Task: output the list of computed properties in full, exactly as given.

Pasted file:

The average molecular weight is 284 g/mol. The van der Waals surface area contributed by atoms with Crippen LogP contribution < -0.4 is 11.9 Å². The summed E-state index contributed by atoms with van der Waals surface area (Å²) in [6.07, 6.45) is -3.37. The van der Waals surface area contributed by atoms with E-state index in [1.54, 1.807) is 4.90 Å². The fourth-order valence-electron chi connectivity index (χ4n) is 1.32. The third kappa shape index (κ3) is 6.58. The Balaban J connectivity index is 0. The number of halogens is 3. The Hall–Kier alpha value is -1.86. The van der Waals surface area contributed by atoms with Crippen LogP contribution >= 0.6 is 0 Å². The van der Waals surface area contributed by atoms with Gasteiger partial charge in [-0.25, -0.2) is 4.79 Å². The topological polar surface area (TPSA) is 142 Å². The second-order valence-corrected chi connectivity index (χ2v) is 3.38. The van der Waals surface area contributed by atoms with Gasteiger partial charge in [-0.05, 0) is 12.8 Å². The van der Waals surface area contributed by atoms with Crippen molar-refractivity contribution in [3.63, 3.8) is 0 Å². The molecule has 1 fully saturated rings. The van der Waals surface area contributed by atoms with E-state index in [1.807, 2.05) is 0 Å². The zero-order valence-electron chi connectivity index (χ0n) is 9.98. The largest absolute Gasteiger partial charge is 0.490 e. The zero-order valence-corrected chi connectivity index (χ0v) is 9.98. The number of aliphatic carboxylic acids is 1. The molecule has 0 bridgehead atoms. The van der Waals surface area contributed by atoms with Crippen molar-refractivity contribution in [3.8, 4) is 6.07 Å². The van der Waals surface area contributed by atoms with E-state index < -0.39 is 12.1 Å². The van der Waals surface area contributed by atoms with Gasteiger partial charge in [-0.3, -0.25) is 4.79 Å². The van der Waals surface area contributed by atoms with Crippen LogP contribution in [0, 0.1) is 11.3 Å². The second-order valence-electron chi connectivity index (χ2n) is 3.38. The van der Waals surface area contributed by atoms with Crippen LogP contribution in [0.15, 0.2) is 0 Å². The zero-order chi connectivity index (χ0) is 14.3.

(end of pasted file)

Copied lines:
The average molecular weight is 284 g/mol. The van der Waals surface area contributed by atoms with Crippen LogP contribution < -0.4 is 11.9 Å². The summed E-state index contributed by atoms with van der Waals surface area (Å²) in [6.07, 6.45) is -3.37. The van der Waals surface area contributed by atoms with E-state index in [1.54, 1.807) is 4.90 Å². The fourth-order valence-electron chi connectivity index (χ4n) is 1.32. The third kappa shape index (κ3) is 6.58. The Balaban J connectivity index is 0. The number of halogens is 3. The Hall–Kier alpha value is -1.86. The van der Waals surface area contributed by atoms with Crippen LogP contribution >= 0.6 is 0 Å². The van der Waals surface area contributed by atoms with Gasteiger partial charge in [-0.25, -0.2) is 4.79 Å². The topological polar surface area (TPSA) is 142 Å². The second-order valence-corrected chi connectivity index (χ2v) is 3.38. The van der Waals surface area contributed by atoms with Gasteiger partial charge in [-0.05, 0) is 12.8 Å². The van der Waals surface area contributed by atoms with Crippen molar-refractivity contribution in [3.63, 3.8) is 0 Å². The molecule has 1 fully saturated rings. The van der Waals surface area contributed by atoms with E-state index in [1.807, 2.05) is 0 Å². The zero-order valence-electron chi connectivity index (χ0n) is 9.98. The largest absolute Gasteiger partial charge is 0.490 e. The zero-order valence-corrected chi connectivity index (χ0v) is 9.98. The number of aliphatic carboxylic acids is 1. The molecule has 0 bridgehead atoms. The van der Waals surface area contributed by atoms with Crippen molar-refractivity contribution in [3.8, 4) is 6.07 Å². The van der Waals surface area contributed by atoms with E-state index < -0.39 is 12.1 Å². The van der Waals surface area contributed by atoms with Gasteiger partial charge in [-0.3, -0.25) is 4.79 Å². The van der Waals surface area contributed by atoms with Crippen LogP contribution in [0, 0.1) is 11.3 Å². The second-order valence-electron chi connectivity index (χ2n) is 3.38. The van der Waals surface area contributed by atoms with Crippen LogP contribution in [0.15, 0.2) is 0 Å². The zero-order chi connectivity index (χ0) is 14.3.